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East and West clash in Huang Ying's Macbeth
THE first time Huang Ying, director of Beijing-based Full Show Lane Theatre staged Macbeth, he used structures and forms taken from traditional Chinese Opera.
Now, 13 years later, with the incorporation of the Japanese Suzuki method in his very contemporary interpretation of the classic Shakespearean tragedy, he is ready to let theatre worlds of the East and West "collide" or, "blend harmoniously", depending on which interpretation you'd like to give it.
This Macbeth is a milestone in his directorial and artistic career, Huang feels, given his understanding of what famed theatre director Tadashi Suzuki has taught him as recently as 2014. The Suzuki method emphasises the human body's expression of animal energy as the basis of theatre and stresses the importance of the actor's body over the text of a work.
"The audience in Singapore will get to see our brand new 'body', that is based on the Suzuki method as well as Chinese traditions," says the 38-year old director who is known for his subversive adaptations of the Bard. Huang has also staged Shakespeare's plays such as Taming of the Shrew, Much Ado About Nothing and A Midsummer Night's Dream.
What one should expect in this play is not Shakespeare, but Huang Ying as he has taken the storyline and distill it to the point where it becomes relevant to modern society in China. Shakespeare's Macbeth, he says, is an "anti-hero story" of the self-destruction of an over-ambitious man.
In his version, Macbeth and Lady Macbeth don "Autumn pants" (the undergarments that ordinary Chinese people are used to wearing), and stay toastily wrapped under a large flower-printed quilt in bed while plotting to usurp and murder. Assassins are dressed in workers' clothes, while the king reads out edicts in a tone that mimics that of Chinese leaders.
"All these have made this version of Macbeth different from the serious Shakespearean classic; it is a story of present-day China," says Huang.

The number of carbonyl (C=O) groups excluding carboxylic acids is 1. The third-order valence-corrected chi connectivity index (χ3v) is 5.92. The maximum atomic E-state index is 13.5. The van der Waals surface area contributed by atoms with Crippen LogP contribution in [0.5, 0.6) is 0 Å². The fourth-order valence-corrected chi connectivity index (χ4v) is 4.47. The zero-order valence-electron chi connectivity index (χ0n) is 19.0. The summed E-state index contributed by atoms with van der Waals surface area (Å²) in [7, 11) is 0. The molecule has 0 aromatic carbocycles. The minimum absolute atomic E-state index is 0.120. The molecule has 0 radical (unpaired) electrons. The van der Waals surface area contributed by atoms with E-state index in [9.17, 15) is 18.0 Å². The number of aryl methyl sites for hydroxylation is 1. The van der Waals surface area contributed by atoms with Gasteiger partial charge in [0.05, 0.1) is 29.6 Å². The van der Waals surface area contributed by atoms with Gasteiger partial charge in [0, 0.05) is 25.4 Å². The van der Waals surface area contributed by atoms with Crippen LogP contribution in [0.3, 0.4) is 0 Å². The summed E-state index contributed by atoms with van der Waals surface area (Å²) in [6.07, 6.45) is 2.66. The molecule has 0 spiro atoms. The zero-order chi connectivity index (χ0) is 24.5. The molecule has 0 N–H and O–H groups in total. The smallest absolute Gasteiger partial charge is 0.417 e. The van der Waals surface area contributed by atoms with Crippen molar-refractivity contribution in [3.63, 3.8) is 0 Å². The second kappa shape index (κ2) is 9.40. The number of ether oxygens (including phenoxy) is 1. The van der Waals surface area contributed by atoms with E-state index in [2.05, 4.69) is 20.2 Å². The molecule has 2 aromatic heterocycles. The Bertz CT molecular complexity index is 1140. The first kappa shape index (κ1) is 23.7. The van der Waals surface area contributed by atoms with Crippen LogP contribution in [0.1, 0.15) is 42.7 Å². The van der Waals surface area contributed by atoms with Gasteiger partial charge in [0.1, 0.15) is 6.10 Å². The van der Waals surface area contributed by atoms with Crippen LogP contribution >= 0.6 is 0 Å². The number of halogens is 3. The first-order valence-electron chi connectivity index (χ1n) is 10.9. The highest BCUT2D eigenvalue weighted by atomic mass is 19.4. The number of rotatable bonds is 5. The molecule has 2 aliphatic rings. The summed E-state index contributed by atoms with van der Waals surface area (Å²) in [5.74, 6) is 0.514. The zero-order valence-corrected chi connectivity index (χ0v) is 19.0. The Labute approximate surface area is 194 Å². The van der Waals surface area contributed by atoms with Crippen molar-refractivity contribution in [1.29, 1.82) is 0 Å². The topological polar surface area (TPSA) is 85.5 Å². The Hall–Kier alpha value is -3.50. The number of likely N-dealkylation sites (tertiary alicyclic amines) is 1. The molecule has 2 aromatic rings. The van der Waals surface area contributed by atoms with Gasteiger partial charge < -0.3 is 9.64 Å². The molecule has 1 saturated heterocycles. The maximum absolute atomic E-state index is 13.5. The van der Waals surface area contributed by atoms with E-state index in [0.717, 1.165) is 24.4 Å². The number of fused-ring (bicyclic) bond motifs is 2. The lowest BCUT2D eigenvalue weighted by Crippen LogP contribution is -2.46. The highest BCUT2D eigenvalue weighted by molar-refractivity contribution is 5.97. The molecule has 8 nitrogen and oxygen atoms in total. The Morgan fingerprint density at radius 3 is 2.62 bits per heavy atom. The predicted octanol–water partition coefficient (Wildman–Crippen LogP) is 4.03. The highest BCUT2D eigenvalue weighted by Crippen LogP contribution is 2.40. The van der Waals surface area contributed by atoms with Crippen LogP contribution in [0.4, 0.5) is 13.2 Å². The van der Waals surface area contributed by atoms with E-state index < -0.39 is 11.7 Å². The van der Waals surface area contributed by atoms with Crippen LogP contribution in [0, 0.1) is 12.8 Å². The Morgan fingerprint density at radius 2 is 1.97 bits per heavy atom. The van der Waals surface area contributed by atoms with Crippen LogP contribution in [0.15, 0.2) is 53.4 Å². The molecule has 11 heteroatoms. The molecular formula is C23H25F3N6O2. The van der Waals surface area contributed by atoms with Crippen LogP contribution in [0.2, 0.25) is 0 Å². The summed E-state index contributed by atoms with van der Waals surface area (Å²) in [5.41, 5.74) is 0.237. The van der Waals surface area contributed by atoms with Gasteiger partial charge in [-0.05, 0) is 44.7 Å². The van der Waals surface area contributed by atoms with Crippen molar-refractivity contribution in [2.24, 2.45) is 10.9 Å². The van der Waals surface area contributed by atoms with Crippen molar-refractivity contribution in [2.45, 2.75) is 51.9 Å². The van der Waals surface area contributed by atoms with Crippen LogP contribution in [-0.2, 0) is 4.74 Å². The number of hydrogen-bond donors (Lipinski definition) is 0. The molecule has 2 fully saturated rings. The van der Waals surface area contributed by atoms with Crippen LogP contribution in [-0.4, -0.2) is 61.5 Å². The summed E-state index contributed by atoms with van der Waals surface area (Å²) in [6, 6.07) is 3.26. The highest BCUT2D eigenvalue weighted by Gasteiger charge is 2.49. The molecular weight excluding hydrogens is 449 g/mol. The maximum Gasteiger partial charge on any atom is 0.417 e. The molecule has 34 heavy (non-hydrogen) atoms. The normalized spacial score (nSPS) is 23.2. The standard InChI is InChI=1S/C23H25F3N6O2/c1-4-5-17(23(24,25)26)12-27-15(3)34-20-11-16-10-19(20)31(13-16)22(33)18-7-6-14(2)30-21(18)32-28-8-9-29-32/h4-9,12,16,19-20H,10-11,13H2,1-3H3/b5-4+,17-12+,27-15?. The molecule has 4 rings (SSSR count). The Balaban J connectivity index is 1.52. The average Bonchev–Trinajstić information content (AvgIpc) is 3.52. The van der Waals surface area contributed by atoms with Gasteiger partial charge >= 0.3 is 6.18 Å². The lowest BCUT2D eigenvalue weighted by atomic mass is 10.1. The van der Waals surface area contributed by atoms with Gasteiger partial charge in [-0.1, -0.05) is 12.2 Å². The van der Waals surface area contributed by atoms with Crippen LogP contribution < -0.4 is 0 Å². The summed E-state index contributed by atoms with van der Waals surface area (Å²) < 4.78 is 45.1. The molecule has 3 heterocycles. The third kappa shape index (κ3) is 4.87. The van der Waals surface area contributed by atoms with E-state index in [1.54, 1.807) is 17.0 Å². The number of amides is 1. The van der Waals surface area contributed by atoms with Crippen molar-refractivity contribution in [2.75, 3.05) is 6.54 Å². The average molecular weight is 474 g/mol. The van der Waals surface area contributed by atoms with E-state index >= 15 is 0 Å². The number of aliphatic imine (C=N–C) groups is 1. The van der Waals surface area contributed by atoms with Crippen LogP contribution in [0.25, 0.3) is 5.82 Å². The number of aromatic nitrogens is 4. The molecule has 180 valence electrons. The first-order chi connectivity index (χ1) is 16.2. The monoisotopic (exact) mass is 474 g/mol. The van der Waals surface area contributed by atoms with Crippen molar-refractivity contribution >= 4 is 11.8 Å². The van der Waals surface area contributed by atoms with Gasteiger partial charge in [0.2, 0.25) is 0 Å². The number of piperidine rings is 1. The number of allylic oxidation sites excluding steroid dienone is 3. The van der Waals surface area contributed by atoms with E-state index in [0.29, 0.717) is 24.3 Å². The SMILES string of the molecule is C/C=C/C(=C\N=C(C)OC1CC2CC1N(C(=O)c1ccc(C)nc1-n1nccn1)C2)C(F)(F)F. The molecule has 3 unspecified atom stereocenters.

In this latest interpretation, Huang's observation is that insomnia is a relevant issue, given that city-dwellers also suffer from different forms of sleep disorders. "This issue forms a cornerstone for the dialogue between the modern audience and the play. The other point that struck me about Macbeth was that we always define the image of Macbeth or any tragic heroes according to the Western precept. So I tried to restore him to an Asian society, especially one that is Chinese."
Every character in Macbeth has its prototype in the people around us, which he has taken and placed in the original script before "beefing" them up. "If you sit back and think about it, you will discover that everyone in this 400-year-old work behave in very familiar ways, because they may be found everywhere in your daily lives - in your office, or amongst friends," says Huang.
Besides his very contemporary adaptation of Macbeth, Huang also incorporates the Suzuki method for the first time.
Invited by Tadashi Suzuki to Toga where his company is based, Huang and his team learnt and applied the Suzuki method there. "Between the actors and I, we had a consensus that we were going to stage this play this way: we should treat what we learnt in Toga as a foundation for the production of this play, and even incorporate the Suzuki method into our daily exercises - to look at our bodies afresh and rehearse with this new mindset," explains Huang. Although Suzuki was the artistic director of Macbeth, it is not based entirely on the Suzuki method, as it is fundamentally Huang's own style.
In his most basic understanding of the Suzuki method, he sees how Suzuki had successfully initiated a collision of the oriental and Western cultures. "This is why I think the most important aesthetic value of the Suzuki method, especially in the development of contemporary theatre, is how oriental culture took the lead this time and the world embraced it. This fact is very important and it is the way forward for us, the younger generation," adds Huang.
The issue is not about adhering strictly to the form, but more the spirit behind it. "We should build on our own cultural background, oriental philosophy and aesthetics, and our own characteristics, to continue to dialogue with the West on this journey to modernity. Having our voice is more important than anything else."
Huang is looking forward to the Singapore audience as he feels they are able to appreciate his production rather than feel that it's a desecration of the traditional Shakespearean Macbeth. But he knows he won't be able to change everyone's perception of classical theatre repertoire even if this is a milestone in his directorial and artistic career.
"No matter what it is, I believe the audience will gain more if you come to watch this production of Macbeth from China with an open mind," he concludes, adding that he's looking forward to hearing the audience's reactions to the play so that he can continue to improve this work and create better theatre productions in which the East and West continue to collide, or as the Chinese would say, "blend harmoniously".
Macbeth will be presented from Feb 16 - 18 in Mandarin with English surtitles at the Esplanade Theatre Studio. Tickets from S$35 available for Feb 17 at www.esplanade.com
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